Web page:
Thursday morning, and the campgrounds were already teeming with life as new arrivals poured into Suwannee. All of Thursday’s music was hosted on the ampitheater stage, christened the “Mushroom Stage” for the weekend, and after sets by Bonnie Blue and the Bobby Lee Rodgers Trio, the first true legend of the day took the stge, as Ray Manzarek of The Doors joinded Rodgers and his band for a set of new tunes and the classics the crowd longed to hear.
A stellar Riders On The Storm was both chilling in its scope, and a nod to the ominous clouds hovering in the sky all weekend long. On the scale of musical import, between The Doors and Jefferson Airplane, it’s hard to find artists who did more to shape the sound of their era. Elements of the original Airplane band, Jorma Kaukonen and Jack Casady, were on hand to show how it should be done. Simple instrumentation and earnest rocking that belied their years and cemented their status as true statesmen of the rock world took the crowd to the summer of love and back again.
Sandwiched between this history lesson was a legacy, Devon Allman. Looking and sounding like his father, Devon brought a bit of himself to the proceedings, rocking the guitar and even trying his hand at a Allman Brothers cover as a nod of respect. Conspirator, containing elements of the Disco Biscuits, Lotus and The New Deal, along with DJ Omen, got the crowd bumping and thumping late into the night, with lasers splitting the trees and the lights turning the crowd into a strobe lit pulsating organic mass.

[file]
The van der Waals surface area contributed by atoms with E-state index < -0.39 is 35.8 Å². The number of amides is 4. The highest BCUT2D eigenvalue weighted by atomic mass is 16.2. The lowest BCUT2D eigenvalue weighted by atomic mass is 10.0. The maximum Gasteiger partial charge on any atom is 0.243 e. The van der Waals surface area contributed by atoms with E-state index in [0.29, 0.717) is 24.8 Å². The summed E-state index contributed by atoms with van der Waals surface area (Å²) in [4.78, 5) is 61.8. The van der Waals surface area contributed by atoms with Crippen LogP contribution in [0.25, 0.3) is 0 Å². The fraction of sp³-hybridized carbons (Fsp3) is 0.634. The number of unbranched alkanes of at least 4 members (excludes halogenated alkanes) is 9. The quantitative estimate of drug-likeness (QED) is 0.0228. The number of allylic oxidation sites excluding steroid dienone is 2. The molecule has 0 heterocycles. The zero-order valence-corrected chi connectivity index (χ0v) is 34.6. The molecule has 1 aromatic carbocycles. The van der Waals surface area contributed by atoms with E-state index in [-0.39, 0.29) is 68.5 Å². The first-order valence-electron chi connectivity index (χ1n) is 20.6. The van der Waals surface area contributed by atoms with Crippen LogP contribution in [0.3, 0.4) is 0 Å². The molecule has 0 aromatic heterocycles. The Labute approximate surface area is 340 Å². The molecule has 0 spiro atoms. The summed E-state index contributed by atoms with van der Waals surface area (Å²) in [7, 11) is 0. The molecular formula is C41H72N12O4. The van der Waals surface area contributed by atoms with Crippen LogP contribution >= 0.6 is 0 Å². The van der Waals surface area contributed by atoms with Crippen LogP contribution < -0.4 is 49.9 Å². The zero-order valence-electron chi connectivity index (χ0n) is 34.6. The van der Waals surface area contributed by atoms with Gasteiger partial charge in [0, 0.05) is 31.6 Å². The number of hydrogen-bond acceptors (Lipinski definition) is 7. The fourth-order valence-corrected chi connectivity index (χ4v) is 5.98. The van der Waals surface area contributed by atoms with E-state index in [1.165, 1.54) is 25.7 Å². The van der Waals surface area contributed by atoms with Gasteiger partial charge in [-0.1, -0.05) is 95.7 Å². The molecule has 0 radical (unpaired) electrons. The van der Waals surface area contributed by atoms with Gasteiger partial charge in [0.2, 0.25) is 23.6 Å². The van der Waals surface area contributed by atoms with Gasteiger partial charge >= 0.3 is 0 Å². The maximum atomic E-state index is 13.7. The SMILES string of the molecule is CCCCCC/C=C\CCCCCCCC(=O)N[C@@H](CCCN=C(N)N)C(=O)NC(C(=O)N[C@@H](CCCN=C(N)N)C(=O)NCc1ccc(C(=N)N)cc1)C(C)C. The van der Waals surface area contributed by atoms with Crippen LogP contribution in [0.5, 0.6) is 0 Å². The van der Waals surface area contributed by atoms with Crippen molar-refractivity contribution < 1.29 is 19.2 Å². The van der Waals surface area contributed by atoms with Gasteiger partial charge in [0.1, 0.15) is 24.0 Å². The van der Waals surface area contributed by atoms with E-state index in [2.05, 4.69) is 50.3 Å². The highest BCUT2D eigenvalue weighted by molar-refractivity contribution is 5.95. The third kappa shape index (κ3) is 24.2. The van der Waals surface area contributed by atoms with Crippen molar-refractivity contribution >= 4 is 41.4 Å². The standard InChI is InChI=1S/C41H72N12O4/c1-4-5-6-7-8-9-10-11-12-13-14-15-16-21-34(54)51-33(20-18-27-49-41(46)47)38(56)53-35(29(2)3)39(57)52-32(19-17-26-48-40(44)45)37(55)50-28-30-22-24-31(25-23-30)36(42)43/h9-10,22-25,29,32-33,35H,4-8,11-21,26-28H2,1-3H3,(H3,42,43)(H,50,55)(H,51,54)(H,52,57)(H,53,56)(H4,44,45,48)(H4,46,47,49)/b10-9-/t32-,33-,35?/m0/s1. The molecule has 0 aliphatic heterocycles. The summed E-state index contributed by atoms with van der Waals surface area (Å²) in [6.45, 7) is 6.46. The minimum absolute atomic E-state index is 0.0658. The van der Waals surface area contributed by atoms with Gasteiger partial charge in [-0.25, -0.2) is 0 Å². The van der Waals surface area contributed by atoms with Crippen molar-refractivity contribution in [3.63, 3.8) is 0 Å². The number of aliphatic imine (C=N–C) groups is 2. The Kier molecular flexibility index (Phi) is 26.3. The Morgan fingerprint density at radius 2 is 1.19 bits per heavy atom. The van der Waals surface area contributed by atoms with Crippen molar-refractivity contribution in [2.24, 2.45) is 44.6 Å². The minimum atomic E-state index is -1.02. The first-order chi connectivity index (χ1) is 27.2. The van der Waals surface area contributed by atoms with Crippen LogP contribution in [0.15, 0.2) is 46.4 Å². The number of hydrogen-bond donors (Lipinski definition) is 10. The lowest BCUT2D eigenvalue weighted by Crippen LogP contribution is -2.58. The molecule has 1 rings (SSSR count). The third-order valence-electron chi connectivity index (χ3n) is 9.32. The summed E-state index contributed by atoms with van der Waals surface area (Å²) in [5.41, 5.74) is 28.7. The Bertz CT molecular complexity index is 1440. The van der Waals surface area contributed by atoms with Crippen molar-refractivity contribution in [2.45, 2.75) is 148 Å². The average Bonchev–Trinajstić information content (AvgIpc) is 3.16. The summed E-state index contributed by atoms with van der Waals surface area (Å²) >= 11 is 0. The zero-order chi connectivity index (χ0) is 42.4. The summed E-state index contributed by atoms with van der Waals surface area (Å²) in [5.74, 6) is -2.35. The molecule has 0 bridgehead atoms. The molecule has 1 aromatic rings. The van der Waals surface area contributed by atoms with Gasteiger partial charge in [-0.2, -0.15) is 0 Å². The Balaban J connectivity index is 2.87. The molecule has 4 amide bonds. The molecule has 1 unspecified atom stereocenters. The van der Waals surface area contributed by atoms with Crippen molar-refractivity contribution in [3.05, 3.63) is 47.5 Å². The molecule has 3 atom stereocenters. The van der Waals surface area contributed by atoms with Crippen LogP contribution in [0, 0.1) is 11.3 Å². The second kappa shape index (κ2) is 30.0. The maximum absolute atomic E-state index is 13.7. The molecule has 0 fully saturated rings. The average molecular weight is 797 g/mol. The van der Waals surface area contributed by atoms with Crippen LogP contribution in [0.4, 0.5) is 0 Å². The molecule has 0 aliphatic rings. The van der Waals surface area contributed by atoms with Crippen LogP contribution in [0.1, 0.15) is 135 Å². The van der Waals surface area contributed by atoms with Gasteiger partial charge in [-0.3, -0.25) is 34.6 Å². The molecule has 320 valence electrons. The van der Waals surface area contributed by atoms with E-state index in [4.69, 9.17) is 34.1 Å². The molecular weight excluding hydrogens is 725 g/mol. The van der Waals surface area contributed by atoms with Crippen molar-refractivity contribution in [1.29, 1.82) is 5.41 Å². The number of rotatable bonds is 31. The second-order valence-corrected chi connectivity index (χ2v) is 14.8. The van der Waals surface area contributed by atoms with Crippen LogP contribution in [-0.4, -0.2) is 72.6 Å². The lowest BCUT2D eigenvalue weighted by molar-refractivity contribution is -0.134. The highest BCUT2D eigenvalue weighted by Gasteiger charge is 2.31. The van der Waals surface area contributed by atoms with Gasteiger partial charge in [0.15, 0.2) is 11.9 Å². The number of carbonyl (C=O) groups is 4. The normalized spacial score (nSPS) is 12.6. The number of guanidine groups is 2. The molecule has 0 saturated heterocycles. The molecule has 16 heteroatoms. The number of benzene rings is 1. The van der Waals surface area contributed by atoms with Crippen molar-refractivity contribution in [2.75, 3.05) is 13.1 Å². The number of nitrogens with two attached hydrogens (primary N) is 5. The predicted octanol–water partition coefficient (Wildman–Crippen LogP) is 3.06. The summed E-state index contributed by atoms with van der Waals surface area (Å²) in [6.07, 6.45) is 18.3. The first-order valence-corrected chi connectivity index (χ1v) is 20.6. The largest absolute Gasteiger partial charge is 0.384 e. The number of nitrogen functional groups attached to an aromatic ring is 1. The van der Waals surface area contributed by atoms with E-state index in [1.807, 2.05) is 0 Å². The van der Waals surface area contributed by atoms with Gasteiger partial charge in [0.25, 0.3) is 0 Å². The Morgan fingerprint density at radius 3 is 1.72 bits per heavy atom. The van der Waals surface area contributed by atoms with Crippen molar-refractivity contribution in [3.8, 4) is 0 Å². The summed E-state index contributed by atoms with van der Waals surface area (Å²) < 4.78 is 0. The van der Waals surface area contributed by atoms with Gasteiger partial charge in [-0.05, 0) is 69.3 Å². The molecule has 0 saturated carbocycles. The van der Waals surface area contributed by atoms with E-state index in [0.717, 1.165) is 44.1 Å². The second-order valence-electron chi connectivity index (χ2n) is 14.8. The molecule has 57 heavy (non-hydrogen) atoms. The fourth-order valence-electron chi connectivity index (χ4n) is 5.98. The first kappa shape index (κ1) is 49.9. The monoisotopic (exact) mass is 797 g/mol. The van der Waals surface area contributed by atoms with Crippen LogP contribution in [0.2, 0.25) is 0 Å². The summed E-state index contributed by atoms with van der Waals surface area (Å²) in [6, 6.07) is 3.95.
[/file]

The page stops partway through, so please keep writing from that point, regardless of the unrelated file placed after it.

Friday started off with clear blue skies and thousands of happy festival goers wandering the park, shopping for new clothes and art pieces from the craftsmen and vendors on site, eating fried alligator and numerous other tasty treats from the wide variety of food booths as well as swimming in the river and relaxing in the hundreds of hammocks that fill the park.
The anticipation of the crowd was building, and the fans were buzzing with setlist predictions for the day’s headliners. Sad news was also being spread, with news of Levon Helm’s passing. Bruce Hornsby used his mid-day set to note the loss with a heart wrenching cover of The Night they Drove Old Dixie Down that had the crowd singing along from front to back. Blues legend Buddy Guy was all smiles and thick chords and one note leads as he brought the spirit of Chicago blues to Florida and a very appreciative audience.